Windfarm may take town back to boom time
PUBLISHED: 19:11 25 March 2010 | UPDATED: 17:11 30 June 2010
Jobs and investment flowing from a 1,600-turbine windfarm - the world,s second largest - being built off Great Yarmouth have been hailed as the "saviour" of the town.
Jobs and investment flowing from a 1,600-turbine windfarm - the world,s second largest - being built off Great Yarmouth have been hailed as the “saviour” of the town.
Sites are being considered by the council to enable the development of the £21bn project, which will lie off 15 miles off Yarmouth's coastline and could herald profound changes for the area.
Although construction won't start for another five years Graham Plant, portfolio holder for tourism and regeneration at Great Yarmouth Borough Council, is scanning the town for areas ripe for projects linked to the windfarm, working with regional bodies to get a fair share of the predicted 4,000 to 10,000 jobs to the East of England.
Mr Plant said: “We are at the beginning of this, and the way the country is at the moment means there's no vast amount of money available, so this money will be a saviour for us here.
“Big companies coming in and setting up is the best way Great Yarmouth could survive the coming years.”
He added that an influx of workers for the windfarm would likely be matched by local improvements in infrastructure, such as road access.
“What we want to do is make sure that regionally we get as big a slice of what is a very big cake as we can, and we're working on making sure that Yarmouth benefits from any offers that come along.”
From its background in the gas industry through to the presence of the outer harbour, Yarmouth is in a good position, Mr Plant emphasised, to take advantage of the new development in the area at all stages.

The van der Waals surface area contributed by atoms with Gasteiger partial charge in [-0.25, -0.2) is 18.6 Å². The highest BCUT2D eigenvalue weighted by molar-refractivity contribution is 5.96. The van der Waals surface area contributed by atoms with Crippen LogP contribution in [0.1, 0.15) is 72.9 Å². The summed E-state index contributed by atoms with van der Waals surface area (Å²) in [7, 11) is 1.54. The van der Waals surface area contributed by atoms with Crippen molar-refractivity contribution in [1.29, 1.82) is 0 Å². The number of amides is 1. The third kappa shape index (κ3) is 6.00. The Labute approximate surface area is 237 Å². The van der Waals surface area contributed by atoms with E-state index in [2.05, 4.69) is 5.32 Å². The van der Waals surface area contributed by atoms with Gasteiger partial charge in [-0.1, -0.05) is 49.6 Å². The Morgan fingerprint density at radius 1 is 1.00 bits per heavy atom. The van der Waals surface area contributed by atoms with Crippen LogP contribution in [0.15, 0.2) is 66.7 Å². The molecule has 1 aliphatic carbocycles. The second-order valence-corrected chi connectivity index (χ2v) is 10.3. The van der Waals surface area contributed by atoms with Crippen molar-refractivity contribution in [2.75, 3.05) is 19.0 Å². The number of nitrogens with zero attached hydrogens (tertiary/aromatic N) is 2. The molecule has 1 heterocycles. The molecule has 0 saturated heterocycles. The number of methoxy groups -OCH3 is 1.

“It could be in the cabling that will be required - enough to use up a year and a half's worth of the total produced globally- or in storing the turbines on land. We just don't know yet.”
And it was in this context that he expressed “major concern” relating to rumours that a helicopter company which ferries offshore workers from a heliport in the town might pull out and relocate to Norwich.
“We're concerned about this development because the helipad would be strategically perfect for the windfarm.”
The borough council is currently in the early stages of talks with local and regional bodies about how to attract investment for the project, which will cover an area larger than Norfolk and won't be visible from the shore.
Among the issues being discussed are education, and Mr Plant added that deep changes in the way local children are taught could help towards benefitting the next generation.
“It's about gearing people's mindsets and offering aspirations for the area, and this would offer such big potential that could be of benefit to everyone.”
News that the site, known as Zone 5 Norfolk, had been secured by Scottish Power and state-owned Swedish power group Vattenfall was announced in January. It is expected to generate 45,000 jobs nationally, and is one of nine sites being developed around Great Britain in the effort to make sure 20pc of Britain's energy is renewable by 2020.
John Best, Chief Executive of the East of England Energy Group, said he believed the region's strength lay in acting collectively.
“I would say that this offers an evolution for area - we still have a very important gas industry, which already involves many of the skills required to build and maintain a wind farm.
“If you think of the range of energy sources that are being developed, where we are is the right geographical location to maximise the potential of the long term sustainable employment industry.
“Yarmouth and Lowestoft are in a great position because they have the strength of the region behind them.”